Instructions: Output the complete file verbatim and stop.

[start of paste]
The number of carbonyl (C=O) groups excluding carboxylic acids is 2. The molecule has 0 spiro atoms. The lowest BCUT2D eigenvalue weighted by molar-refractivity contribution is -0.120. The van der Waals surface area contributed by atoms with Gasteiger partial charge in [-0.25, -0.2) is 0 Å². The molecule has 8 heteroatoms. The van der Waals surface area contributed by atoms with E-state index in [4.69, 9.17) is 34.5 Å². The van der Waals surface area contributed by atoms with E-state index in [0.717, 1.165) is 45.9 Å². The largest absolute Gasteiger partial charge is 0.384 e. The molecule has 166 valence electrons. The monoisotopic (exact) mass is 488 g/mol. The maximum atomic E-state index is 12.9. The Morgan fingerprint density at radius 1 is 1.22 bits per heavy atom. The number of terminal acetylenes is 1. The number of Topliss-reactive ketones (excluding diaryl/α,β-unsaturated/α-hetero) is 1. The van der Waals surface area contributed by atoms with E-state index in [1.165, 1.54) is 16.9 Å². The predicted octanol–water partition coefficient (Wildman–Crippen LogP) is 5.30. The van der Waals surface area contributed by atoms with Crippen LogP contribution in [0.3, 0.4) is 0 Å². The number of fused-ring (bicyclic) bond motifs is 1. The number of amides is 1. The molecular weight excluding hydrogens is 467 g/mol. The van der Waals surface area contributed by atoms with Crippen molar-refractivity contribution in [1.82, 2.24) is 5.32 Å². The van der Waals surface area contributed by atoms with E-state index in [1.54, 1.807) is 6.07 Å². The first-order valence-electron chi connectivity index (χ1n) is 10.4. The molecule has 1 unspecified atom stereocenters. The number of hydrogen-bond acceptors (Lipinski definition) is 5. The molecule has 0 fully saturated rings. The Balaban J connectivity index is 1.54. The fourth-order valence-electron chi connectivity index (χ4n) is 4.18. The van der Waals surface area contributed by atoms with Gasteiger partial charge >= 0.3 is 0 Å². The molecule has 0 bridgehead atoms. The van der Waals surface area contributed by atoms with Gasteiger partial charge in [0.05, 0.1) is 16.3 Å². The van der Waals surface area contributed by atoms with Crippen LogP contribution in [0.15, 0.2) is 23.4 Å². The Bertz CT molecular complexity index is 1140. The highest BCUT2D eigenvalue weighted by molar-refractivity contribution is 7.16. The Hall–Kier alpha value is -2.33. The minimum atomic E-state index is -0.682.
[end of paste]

The number of carbonyl (C=O) groups excluding carboxylic acids is 2. The molecule has 0 spiro atoms. The lowest BCUT2D eigenvalue weighted by molar-refractivity contribution is -0.120. The van der Waals surface area contributed by atoms with Gasteiger partial charge in [-0.25, -0.2) is 0 Å². The molecule has 8 heteroatoms. The van der Waals surface area contributed by atoms with E-state index in [4.69, 9.17) is 34.5 Å². The van der Waals surface area contributed by atoms with E-state index in [0.717, 1.165) is 45.9 Å². The largest absolute Gasteiger partial charge is 0.384 e. The molecule has 166 valence electrons. The monoisotopic (exact) mass is 488 g/mol. The maximum atomic E-state index is 12.9. The Morgan fingerprint density at radius 1 is 1.22 bits per heavy atom. The number of terminal acetylenes is 1. The number of Topliss-reactive ketones (excluding diaryl/α,β-unsaturated/α-hetero) is 1. The van der Waals surface area contributed by atoms with E-state index in [1.165, 1.54) is 16.9 Å². The predicted octanol–water partition coefficient (Wildman–Crippen LogP) is 5.30. The van der Waals surface area contributed by atoms with Crippen LogP contribution in [0.3, 0.4) is 0 Å². The number of fused-ring (bicyclic) bond motifs is 1. The number of amides is 1. The molecular weight excluding hydrogens is 467 g/mol. The van der Waals surface area contributed by atoms with Crippen molar-refractivity contribution in [1.82, 2.24) is 5.32 Å². The van der Waals surface area contributed by atoms with E-state index in [1.54, 1.807) is 6.07 Å². The first-order valence-electron chi connectivity index (χ1n) is 10.4. The molecule has 1 unspecified atom stereocenters. The number of hydrogen-bond acceptors (Lipinski definition) is 5. The molecule has 0 fully saturated rings. The Balaban J connectivity index is 1.54. The fourth-order valence-electron chi connectivity index (χ4n) is 4.18. The van der Waals surface area contributed by atoms with Gasteiger partial charge >= 0.3 is 0 Å². The molecule has 0 bridgehead atoms. The van der Waals surface area contributed by atoms with Gasteiger partial charge in [0.05, 0.1) is 16.3 Å². The van der Waals surface area contributed by atoms with Crippen LogP contribution in [0.15, 0.2) is 23.4 Å². The Bertz CT molecular complexity index is 1140. The highest BCUT2D eigenvalue weighted by molar-refractivity contribution is 7.16. The Hall–Kier alpha value is -2.33. The minimum atomic E-state index is -0.682.